Vanishing Point: Where Species Meet (2011/19) St Mary’s Episcopal Cathedral, Haymarket, Edinburgh.
Despite the original site-specific setting on the Gothenburg waterfront, our ambition has always been to show this work in an ecclesiastical context. In some small but significant way, the work can be construed to reference a well-known biblical miracle narrative in which generosity and sharing are key. But strategically, rather than situating it entirely in human terms, it carries the idea across and between species. (see Project: Vanishing Point)
The Only Show in Town
Leeds Beckett talk
For the last twenty years, the collaborative artist team, Snæbjörnsdóttir/Wilson, have been practicing and producing in the field of contemporary art on an international stage with projects and exhibitions in the UK, Europe, Australia, and the USA. They have built a reputation, resonant in many fields – in contemporary art, animal studies, human geography, museology, the environmental sciences and more. In this respect, it has been their strategic intent to drive the idea that contemporary art is a significant voice, made possible by the application of unique blends of original methods and cross-disciplinary appropriation.
Snæbjörnsdóttir/Wilson’s artwork is multidisciplinary in nature, most usually taking the form of installation, involving anything from sculptural interventions, found objects and materials, video, audio, drawing, photography and texts. Notwithstanding their participation in International Biennales and major gallery shows, their adherence to the significance and advantage of site-specificity have often led them strategically to exhibit in some tiny and otherwise most obscure venues.
The production of their work is unashamedly driven and facilitated by intensive research and interdisciplinary associations, because as artists they consider art to be both the most promising platform and the most likely instrument by which the fusion and mutual complication or disturbance of traditionally discrete knowledge-fields will succeed in effecting significant and increasingly urgent cultural and behavioural change.
And change is the only show in town…
So, the lecture will examine what it means in the context of crisis, (e.g. extinction, the Anthropocene), to consider and practice art as a tool of disruption and mediation, how passivity is a weapon and how complex cross-disciplinary relationships can effectively and otherwise, be productively managed.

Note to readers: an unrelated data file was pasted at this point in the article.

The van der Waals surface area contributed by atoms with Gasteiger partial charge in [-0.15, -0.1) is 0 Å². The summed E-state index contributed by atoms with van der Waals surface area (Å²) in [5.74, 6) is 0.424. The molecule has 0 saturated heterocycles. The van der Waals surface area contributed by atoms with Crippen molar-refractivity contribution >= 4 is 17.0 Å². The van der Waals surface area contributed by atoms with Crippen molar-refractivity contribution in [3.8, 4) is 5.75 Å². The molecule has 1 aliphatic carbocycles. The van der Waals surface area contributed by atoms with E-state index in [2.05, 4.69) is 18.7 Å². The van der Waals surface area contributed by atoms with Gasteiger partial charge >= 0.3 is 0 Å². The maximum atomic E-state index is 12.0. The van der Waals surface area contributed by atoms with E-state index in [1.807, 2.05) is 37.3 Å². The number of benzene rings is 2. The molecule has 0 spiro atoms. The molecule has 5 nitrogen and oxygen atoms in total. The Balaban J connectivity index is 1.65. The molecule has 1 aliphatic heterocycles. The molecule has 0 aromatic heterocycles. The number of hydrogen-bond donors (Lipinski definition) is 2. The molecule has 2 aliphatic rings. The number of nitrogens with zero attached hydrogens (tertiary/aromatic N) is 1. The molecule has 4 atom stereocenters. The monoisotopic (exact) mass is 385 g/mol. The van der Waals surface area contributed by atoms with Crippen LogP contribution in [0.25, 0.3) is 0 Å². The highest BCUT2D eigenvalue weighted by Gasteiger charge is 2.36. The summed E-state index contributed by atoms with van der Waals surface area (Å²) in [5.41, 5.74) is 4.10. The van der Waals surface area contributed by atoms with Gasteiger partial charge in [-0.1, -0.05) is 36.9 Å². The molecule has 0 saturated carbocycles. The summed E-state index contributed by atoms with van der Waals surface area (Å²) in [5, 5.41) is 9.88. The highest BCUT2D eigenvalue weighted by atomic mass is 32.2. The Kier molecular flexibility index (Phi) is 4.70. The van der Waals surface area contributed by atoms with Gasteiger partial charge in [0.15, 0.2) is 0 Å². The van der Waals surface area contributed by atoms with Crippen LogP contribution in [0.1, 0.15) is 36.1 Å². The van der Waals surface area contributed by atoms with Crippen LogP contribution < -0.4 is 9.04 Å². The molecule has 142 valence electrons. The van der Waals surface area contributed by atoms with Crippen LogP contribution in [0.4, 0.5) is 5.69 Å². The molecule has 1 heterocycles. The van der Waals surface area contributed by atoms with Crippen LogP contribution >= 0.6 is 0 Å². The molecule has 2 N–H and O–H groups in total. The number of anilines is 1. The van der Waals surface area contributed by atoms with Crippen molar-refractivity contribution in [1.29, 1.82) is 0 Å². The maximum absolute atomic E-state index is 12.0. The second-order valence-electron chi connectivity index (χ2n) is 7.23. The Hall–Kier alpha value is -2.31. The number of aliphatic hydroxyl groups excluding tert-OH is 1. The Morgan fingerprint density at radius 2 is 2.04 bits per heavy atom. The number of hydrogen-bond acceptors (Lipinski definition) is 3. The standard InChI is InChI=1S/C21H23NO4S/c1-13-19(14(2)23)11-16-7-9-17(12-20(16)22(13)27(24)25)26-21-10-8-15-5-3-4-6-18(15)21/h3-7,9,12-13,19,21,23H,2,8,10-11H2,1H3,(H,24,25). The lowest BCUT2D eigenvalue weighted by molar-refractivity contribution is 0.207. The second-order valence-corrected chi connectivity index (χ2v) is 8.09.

As a consequence of their approach, through many projects, the artists have invested and directed their energies towards alliances and conversations across multiple fields in exhibitions, associated seminars and international conferences. For them, every exhibition made, is a provocation of sorts and is used to create opportunities for extending discourse, often between people who would otherwise rarely, if ever, engage. Over this time and as a consequence, they have exhibited and otherwise continue to be involved with many other internationally significant artists and theorists across the world.
Now, in 2018, they continue to develop ongoing projects in Rhode Island (at the David Winton Bell Gallery at Brown) and in Alaska (the Anchorage Museum).
The Mariner’s Oubliette was filmed in the North Slope Borough in Alaska where human and other animal interests of many kinds intersect. With oil interests to the West and the conservation area to the east, such interests coalesce within a crucible of environmental contention.
The Bowhead whale is an important animal to the Inupiaq people and skeletal remains can be found scattered around Barrow and Kaktovik. Polar bears in the area depend on leftover whaling carcasses on the shore from hunting trips for food. There is symbiosis between culture and nature – a sort of magic, which this video work seeks to capture through an abstraction of imagery and sound.
The ‘oubliette’ is a name associated with forgetting. In medieval times, it signified a dungeon with the only entrance or exit being a trap door in the ceiling.
Snæbjörnsdóttir Wilson have recently installed a new work, a 14 metre tapestry, Searching for Stipa. The tapestry shows the complex structures of a grass seed Stipa pennata. During research for the project Beyond Plant Blindness, under the supervision of the artists Bryndís and Mark, a scanning electron microscope at Chalmers University of Technology was used to image the seed awn in twenty-nine highly detailed sections. The artists then meticulously assembled the scans as one image, using Photoshop software. From this single file, the tapestry was woven in wool, in Norway, by Kristina Aas.
It was installed in Hus B, Pedagogen, University of Gothenburg on 15-08-2018.